The beginning of the week was marked by another severe anti-online gambling action in the U.S, where the local enforcement agencies raised new indictments and one of the Black Friday indictees, Bradley Franzen entered a guilty plea.
Franzen, aged 41, allegedly one of several "highly compensated payment processors" that facilitated payment processing to the indicted online poker companies, appeared before a New York federal court, and pleaded guilty to helping large online poker websites avoid U.S. gambling laws, processing millions in payments from his home in Costa Rica and lying to banks about the nature of the transactions.
The potential maximum prison sentence Franzen may get for charges of conspiracy to commit bank fraud, conspiracy to commit money laundering and being part of operating an illegal gambling business, is 30 years.
In terms of how it all started, Franzen admitted that "I was aware that most U.S. banks did not process the payments ... and I understood U.S. law prohibits it.”
As for the amount of money involved in the transactions, he specified: "I do understand in general terms that it was millions of dollars, but I don't know how much."
In addition, it seems that Franzen's agreed to collaborate with authorities by closing what the judge described as "agreements and understandings" with the government.
On the other side, Monday, May 23 was a very gloomy day for online gambling industry in the U.S. where federal officials presented two new indictments, charging two businesses and three people with operating an illegal gambling business and money laundering. Also, the actions resulted in the seizure of 10 Internet domains: Bookmaker.com, 2Betsdi.com, Funtimebingo.com, Goldenarchcasino.com, Truepoker.com, Betmaker.com, Betgrandesports.com, Doylesroom.com, Betehorse.com, Beted.com, and eleven bank accounts in the United States, Guam, Panama, Malta, Portugal and the Netherlands.
The charges were raised against ThrillX Systems Ltd, which was doing business as BetEd; K23 Financial Services, which was doing business as BMX Entertainment; Ann Marie Puig of Costa Rica, and Darren Wright and David Parchomchuk of Canada.
It has been speculated that the latest action too has to do with the collaboration of the prosecuted Australian e-cash processor owner David Tzvetkoff.
It has also been reported in the news concerning the latest federal moves that the feds had set up a covert e-processing company of their own, titled Linwood Payment Solutions, which served as a rather helpful tool in a two year sting operation which led to the new indictments.
The company was said to have processed $33 million in financial transactions over the investigation period, with a half-dozen Internet gambling companies relying on its services.
According to the Maryland U.S. Attorney Rod J. Rosenstein, "It is illegal for Internet gambling enterprises to do business in Maryland, regardless of where the website operator is located. We cannot allow foreign website operators to flout the law simply because their headquarters are based outside the country."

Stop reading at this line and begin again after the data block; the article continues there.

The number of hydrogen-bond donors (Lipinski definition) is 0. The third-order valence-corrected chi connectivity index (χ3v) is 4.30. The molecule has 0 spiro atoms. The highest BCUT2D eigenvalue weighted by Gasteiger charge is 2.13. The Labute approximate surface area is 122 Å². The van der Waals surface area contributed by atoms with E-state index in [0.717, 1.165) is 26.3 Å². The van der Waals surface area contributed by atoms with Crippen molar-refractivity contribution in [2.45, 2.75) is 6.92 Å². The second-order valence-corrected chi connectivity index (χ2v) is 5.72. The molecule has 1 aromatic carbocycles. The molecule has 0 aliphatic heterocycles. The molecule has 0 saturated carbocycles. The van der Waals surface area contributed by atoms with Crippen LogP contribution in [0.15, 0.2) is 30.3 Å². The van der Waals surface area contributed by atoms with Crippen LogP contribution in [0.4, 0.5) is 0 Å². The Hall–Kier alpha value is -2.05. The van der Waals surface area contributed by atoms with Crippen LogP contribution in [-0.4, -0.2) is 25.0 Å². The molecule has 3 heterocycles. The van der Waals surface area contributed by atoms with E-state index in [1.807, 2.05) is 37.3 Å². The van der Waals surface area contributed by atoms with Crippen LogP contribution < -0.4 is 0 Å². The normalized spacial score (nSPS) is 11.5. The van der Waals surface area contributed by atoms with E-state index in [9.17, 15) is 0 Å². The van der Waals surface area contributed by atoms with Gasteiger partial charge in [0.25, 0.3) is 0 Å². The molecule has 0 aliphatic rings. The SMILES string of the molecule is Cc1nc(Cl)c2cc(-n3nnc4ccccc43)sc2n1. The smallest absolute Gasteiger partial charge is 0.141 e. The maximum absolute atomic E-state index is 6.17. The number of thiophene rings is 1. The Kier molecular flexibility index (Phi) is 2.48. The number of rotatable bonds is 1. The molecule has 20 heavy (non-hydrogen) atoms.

However, reports state that Linwood processed gambling transactions since 2009 for BetEd, K23 and other gambling organizations using banks located in Guam and Charlotte, North Carolina. It has also been specified that from February 2010 and March 2011 alone, BetEd directed Linwood to wire transfer over $2.5 million of collected gambling proceeds to bank accounts in Panama; whereas between February 2011 and April 2011, K23 directed Linwood to wire transfer over $91,000 of gambling proceeds to bank accounts in Portugal and Malta.
In relation to this, the special agent in charge of Homeland Security Investigations in Baltimore, William Winter assessed that the money made from illegal Internet gambling often funds organized crime: "Together, with our law enforcement partners, we will disrupt and dismantle organizations that commit these crimes, regardless of their location.”
In addition, the court records specified that ThrillX and K23 run illegal gambling businesses based outside the U.S., but that they mostly deal with American customers.
According to the federal statement, issued regarding the new actions, "The defendants face a maximum sentence of five years in prison for operating an illegal gambling business and a maximum of 20 years in prison for money laundering. No court appearance has been scheduled.”
Immediately after the indictments and seizures were announced, the industry started speculating whether the actions have any connection with the difficulties experienced with payments going through QuickTender and alleged parent Ecocard, since sections 10 and 11 of the indictment mention that the accounts of a company called Chargestream Ltd in the Netherlands are among those that have been frozen.
In terms of the actions, the first one to comment was one of the companies with the seized domains, Bookmaker.com, which said: "We are confident that in time, it will be returned to us, until then, we have launched a new, temporary site: www.bmaker.ag.”
"Despite having lost the domain, none of the business operations have otherwise been affected. Player account balances and information are safe and secure. Effective immediately, players can log on to www.bmaker.ag and it's business as usual.
"You likely won't notice any other changes at all and will experience all the same features and benefits as our original site; just on a new address.
"We sincerely apologize if you were affected by our interruption. As always, if you have any questions or concerns please call our customer service department".
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